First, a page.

No one cares that I work hard, hate my job or have great ideas
The following statements make me angry. Every one of them in fact.
- No one cares how hard I work.
I can show up before everyone else. I can leave after everyone else. I can write longer emails. I can express more opinions in meetings. But, there will be no recognition of my efforts because they are not important.
- No one cares if i hate my job.
I can tell my colleague I am leaving the company as soon as possible. I can complain to my boss that my assignments are not appropriate for my skill sets. I can criticize every policy my employer dictates. But, nothing will really change because my issues are not important.
- No one cares if it was my idea.
I can remind everyone that organizing the meeting was my doing. I can broadcast a message that I was the one who got a project started. I can tell everyone throughout the day that several tasks are now compete due to my efforts. But, there won’t be any authentic thanks offered because my accomplishments are not important.
I really don’t like hearing any of the above. That is not the way it’s supposed to work.
This is the way I want my job to work. People should know I work hard. They should appreciate my commitment. And if I’m not happy with how things are going at work I want to be able to tell everyone. The team should console me. And, for sure, if I was the one to think of a great idea I want the world to know. I want all parties to recognize it was me who thought of that awesome solution.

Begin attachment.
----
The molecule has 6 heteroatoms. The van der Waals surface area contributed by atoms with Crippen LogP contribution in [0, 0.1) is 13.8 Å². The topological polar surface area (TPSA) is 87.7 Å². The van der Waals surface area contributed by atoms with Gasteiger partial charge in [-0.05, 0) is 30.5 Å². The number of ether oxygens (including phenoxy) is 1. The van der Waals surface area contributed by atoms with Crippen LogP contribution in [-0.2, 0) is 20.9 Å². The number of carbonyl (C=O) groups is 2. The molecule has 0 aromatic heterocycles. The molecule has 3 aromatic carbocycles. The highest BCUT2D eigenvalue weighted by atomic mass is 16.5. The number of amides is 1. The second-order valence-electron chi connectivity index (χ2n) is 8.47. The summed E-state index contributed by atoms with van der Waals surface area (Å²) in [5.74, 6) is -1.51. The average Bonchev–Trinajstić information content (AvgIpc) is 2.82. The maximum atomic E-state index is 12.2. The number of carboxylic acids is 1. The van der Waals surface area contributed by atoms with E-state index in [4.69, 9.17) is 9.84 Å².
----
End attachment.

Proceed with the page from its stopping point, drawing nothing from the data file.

Turns out, unless I were to have a one person company, where I work is made up of many individuals besides myself. And certainly no one denies that my work ethic, my feelings and my accomplishments are mine to own. But my efforts, complaints and contributions will only be recognized and valued in direct proportion to how much I acknowledge and empathize with my colleagues.
The lessons of maintaining an Empathic Workplace are clear in the area of reciprocity. I can not expect my hard work to be noticed if I do not recognize the considerable efforts of my coworkers. My complaints will fall on deaf ears if I do not take heed of my teammate’s gripes. And there will be no applause for my brilliant suggestions if I do not go out of my way to praise the ideas raised by colleagues.
I have noticed, unfortunately, that the world does not revolve around me. The concept of being on a team is not new to me. And the notion that everyone is in pursuit of their own dreams is not a revelation either. But, improvisation and empathy training helped me understand I will have no satisfaction myself without helping others advance at the same time.
The skills we teach in our Empathic Workplace courses build up an individual and team’s ability to authentically communicate. This is how I have learned to recognize the effort, the emotions and the contributions of others, which in turns allows others to see mine. We would like to help you and your team as well.
I am improving my work life by continuing to enhance my empathic skills.
A few example modules include:
- Magic Words: Communication and “Yes, And”
- On the Spot: Public Speaking and Performance Anxiety/Stage Fright
- Heal Thyself: Humor and Self Care
- Let Go: Stress Reduction Through Improv
- Us is More: Group Mind and Team-Building
- Feelin’ It: Emotional Intelligence and Empathy
- and many more . . .